The nonaveraged gradients in equations (22a) and (22b) can be used in a stochastic gradient algorithm to adapt the tap coefficients of the equalizer, so that the following tap updating algorithms result:

cn+1 =cn -α[yn -Rsgn(yn)]rn, and(24a)

dn+1 =dn -α[yn -Rsgn(yn)]rn.(24b)

Turning now to the cross-coupled FSLE structure illustrated by FIG. 4, the complex output Yn of this equalizer is computed from equation (10). Using this expression in equation (20), the gradient of the cost function with respect to the complex tap vector Cn is:

C =E[(Yn -Ar,n)*Rn ].        (25)

Assuming a perfectly equalized channel the following expression for R results: ##EQU2## where the expression on the right is the same as the one in equation (23) for the usual case where E[|an |]=E[|bn |]. The tap updating algorithm for the complex tap vector Cn is given by

Cn+1 =Cn -α(Yn -Ar,n)*Rn.   (27)

Turning now to the four-filter FSLE structure illustrated by FIG. 5, the outputs yn and yn of this four-filter equalizer structure are computed from equations (13a) and (13b). The gradients of the cost function in equation (20) with respect to the four tap vectors are similar to the ones given in equations (22a) and (22b) and will not be repeated here. The tap updating algorithms are given by:

c1,n+1 =c1,n -α[yn -Rsgn(yn)]rn,(28a)

d1,n+1 =d1,n +α[yn -Rsgn(yn)]rn(28b)

c2,n+1 =c2,n -α[yn -Rsgn(yn)]rn, and(28c)

d2,n+1 =d2,n -α[yn -Rsgn(yn)]rn,(28d)

where the constant R is the same as in equation (23).

The main advantage of RCA is its low cost of implementation because it is typically the least complex of blind equalization algorithms. The tap updating algorithms represented by equations (24a), (24b), (27) and (28) are the same as the standard LMS algorithms represented by equations (8a) and (8b) except that the slicer uses a different number of points.

The main disadvantages of RCA are its unpredictability and lack of robustness. The algorithm is known to often converge to so-called "wrong solutions." These solutions are quite acceptable from a channel equalization perspective, but do not allow the receiver to recover the right data. It should be pointed out that the equalizer structure in FIG. 2 is much more likely to converge to wrong solutions than the structure in FIG. 4. This is due to the fact that the former has many more degrees of freedom than the latter.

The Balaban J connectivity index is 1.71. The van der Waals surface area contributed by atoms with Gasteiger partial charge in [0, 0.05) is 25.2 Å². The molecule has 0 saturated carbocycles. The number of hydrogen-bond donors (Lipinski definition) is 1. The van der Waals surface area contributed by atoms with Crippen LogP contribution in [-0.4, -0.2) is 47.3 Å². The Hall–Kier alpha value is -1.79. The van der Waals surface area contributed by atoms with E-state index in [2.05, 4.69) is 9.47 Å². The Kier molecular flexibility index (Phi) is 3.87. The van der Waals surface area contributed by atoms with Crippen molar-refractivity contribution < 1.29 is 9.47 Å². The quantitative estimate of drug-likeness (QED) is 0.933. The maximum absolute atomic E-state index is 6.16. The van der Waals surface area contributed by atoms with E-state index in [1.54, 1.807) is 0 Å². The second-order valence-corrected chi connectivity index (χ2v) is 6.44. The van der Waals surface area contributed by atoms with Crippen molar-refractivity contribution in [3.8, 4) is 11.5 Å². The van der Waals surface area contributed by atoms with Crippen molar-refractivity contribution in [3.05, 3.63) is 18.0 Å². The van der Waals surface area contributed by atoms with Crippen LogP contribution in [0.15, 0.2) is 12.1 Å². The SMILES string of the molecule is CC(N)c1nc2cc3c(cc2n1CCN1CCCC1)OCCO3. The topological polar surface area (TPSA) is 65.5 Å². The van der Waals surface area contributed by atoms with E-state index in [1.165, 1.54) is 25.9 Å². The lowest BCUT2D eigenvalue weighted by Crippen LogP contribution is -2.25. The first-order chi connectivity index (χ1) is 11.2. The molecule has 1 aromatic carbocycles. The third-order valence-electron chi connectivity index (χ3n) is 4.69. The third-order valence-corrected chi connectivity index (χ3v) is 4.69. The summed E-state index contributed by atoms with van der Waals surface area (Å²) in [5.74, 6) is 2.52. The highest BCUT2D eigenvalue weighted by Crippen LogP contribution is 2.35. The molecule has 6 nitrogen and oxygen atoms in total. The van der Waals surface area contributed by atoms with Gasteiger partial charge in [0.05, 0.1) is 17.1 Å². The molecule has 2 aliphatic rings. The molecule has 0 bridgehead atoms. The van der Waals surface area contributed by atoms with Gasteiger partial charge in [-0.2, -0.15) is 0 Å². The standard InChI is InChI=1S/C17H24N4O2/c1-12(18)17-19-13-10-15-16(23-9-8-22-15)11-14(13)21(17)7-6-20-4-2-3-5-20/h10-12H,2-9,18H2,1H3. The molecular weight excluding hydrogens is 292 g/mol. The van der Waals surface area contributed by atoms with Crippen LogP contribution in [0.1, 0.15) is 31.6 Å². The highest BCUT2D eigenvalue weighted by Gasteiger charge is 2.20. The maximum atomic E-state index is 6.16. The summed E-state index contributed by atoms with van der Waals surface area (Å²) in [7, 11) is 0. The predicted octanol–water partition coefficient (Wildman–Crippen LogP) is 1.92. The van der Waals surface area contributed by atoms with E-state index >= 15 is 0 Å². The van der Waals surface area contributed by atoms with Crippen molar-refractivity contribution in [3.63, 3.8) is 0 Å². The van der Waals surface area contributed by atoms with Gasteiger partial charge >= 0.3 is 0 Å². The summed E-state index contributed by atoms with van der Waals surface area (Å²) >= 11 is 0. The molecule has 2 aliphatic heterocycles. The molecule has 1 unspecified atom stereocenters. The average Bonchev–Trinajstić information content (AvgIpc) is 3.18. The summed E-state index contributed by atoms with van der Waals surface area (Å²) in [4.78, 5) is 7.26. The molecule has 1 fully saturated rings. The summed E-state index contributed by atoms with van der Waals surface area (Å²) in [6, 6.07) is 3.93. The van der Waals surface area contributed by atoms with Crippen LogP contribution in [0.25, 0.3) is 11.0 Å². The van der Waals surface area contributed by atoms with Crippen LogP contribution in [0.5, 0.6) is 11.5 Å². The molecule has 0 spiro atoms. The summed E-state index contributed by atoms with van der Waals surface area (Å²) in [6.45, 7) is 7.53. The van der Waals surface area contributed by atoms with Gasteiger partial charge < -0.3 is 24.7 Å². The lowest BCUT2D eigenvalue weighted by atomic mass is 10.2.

A wrong solution that is often observed with the equalizer structure in FIG. 2 is the so-called diagonal solution. In this case, the in-phase and quadrature filters both converge to the same filter, so that they both generate the same output samples. As a result, the signal constellation at the output of the equalizer consists of points clustered along a diagonal as illustrated in FIG. 20 for a 64-CAP signal point constellation. It has been found that frequency of occurrence of diagonal solutions is mostly communications channel dependent. Specifically, it is created when certain fractional propagation delay offsets are introduced in the channel. (As a point of contrast, FIG. 16 shows an illustrative correct solution for a 64-CAP signal point constellation using the MMA blind equalization algorithm.)

Other wrong solutions can occur when the in-phase and quadrature filters introduce propagation delays which differ by an integral number of symbol periods. As an example, at a given sampling instant, an may appear at the output of the in-phase filter while bn-1 appears at the output of the quadrature filter. This kind of wrong solution can generate points in the signal constellation at the output of the equalizer that do not correspond to transmitted symbols. For example, a 32-point signal constellation may be converted into a 36-point constellation and the 128-point constellation in FIGS. 13, 14, and 15 may be converted into a 144-point constellation.

Constant Modulus Algorithm (CMA)

This section provides a general overview of the CMA algorithm. This general overview is then followed with a description of the CMA algorithm in the context of each of the illustrative equalizer structures, described above.

The CMA algorithm minimizes the dispersion of the equalized samples Yn with respect to a circle with radius R. This is graphically illustrated in FIG. 9. The CMA algorithm minimizes the following cost function: ##EQU3## where L is a positive integer. The case L=2 is the most commonly used in practice. The cost function in equation (29) is a true two-dimensional cost function which minimizes the dispersion of the equalizer complex output signal Yn with respect to a circular two-dimensional contour.

Now, consider the phase-splitting equalizer structure shown in FIG. 2. The gradients of the cost function with respect to the tap vectors cn and dn are given by:

c (CF)=2LE[(|Yn |L -RL)|Yn |L-2 yn rn ], and(30a)

d (CF)=2LE[(|Yn |L -RL)|Yn |L-2 yn rn ].(30b)

Assuming a perfectly equalized channel the following value for RL results: ##EQU4## where the expression on the right holds for the usual case where the statistics of the symbols an and bn are the same. For L=2, the following stochastic gradient tap updating algorithms results: